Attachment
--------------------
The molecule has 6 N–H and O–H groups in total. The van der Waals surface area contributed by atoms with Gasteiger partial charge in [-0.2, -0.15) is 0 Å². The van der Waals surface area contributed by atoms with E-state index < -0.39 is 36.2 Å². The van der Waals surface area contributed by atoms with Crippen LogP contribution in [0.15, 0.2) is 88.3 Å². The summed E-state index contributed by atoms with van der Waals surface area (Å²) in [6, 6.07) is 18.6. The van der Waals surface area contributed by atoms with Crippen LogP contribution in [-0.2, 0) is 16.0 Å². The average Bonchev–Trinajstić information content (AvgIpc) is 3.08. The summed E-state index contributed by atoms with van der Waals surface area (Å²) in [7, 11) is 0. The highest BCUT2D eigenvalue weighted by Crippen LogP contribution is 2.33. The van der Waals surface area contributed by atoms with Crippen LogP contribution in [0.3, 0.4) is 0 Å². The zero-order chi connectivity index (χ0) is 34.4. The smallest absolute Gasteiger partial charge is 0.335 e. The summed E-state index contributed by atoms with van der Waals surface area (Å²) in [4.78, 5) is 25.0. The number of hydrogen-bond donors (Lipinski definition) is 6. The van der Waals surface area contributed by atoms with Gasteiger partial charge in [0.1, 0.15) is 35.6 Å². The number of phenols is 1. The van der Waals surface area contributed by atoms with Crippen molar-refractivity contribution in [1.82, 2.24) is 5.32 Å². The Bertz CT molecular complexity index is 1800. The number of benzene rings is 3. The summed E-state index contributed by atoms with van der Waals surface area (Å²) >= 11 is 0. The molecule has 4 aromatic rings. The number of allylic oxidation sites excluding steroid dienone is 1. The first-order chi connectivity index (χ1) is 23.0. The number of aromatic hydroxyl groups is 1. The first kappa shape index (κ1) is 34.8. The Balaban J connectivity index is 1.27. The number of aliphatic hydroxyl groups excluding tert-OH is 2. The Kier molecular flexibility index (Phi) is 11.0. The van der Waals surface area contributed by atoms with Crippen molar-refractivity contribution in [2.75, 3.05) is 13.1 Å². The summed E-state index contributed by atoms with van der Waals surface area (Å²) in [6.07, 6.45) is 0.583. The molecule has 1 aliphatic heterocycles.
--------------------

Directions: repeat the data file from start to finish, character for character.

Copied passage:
The molecule has 6 N–H and O–H groups in total. The van der Waals surface area contributed by atoms with Gasteiger partial charge in [-0.2, -0.15) is 0 Å². The van der Waals surface area contributed by atoms with E-state index < -0.39 is 36.2 Å². The van der Waals surface area contributed by atoms with Crippen LogP contribution in [0.15, 0.2) is 88.3 Å². The summed E-state index contributed by atoms with van der Waals surface area (Å²) in [6, 6.07) is 18.6. The van der Waals surface area contributed by atoms with Crippen LogP contribution in [-0.2, 0) is 16.0 Å². The average Bonchev–Trinajstić information content (AvgIpc) is 3.08. The summed E-state index contributed by atoms with van der Waals surface area (Å²) in [7, 11) is 0. The highest BCUT2D eigenvalue weighted by Crippen LogP contribution is 2.33. The van der Waals surface area contributed by atoms with Crippen LogP contribution in [0.3, 0.4) is 0 Å². The zero-order chi connectivity index (χ0) is 34.4. The smallest absolute Gasteiger partial charge is 0.335 e. The summed E-state index contributed by atoms with van der Waals surface area (Å²) in [4.78, 5) is 25.0. The number of hydrogen-bond donors (Lipinski definition) is 6. The van der Waals surface area contributed by atoms with Gasteiger partial charge in [0.1, 0.15) is 35.6 Å². The number of phenols is 1. The van der Waals surface area contributed by atoms with Crippen molar-refractivity contribution in [1.82, 2.24) is 5.32 Å². The Bertz CT molecular complexity index is 1800. The number of benzene rings is 3. The summed E-state index contributed by atoms with van der Waals surface area (Å²) >= 11 is 0. The molecule has 4 aromatic rings. The number of allylic oxidation sites excluding steroid dienone is 1. The first-order chi connectivity index (χ1) is 23.0. The number of aromatic hydroxyl groups is 1. The first kappa shape index (κ1) is 34.8. The Balaban J connectivity index is 1.27. The number of aliphatic hydroxyl groups excluding tert-OH is 2. The Kier molecular flexibility index (Phi) is 11.0. The van der Waals surface area contributed by atoms with Crippen molar-refractivity contribution in [2.75, 3.05) is 13.1 Å². The summed E-state index contributed by atoms with van der Waals surface area (Å²) in [6.07, 6.45) is 0.583. The molecule has 1 aliphatic heterocycles.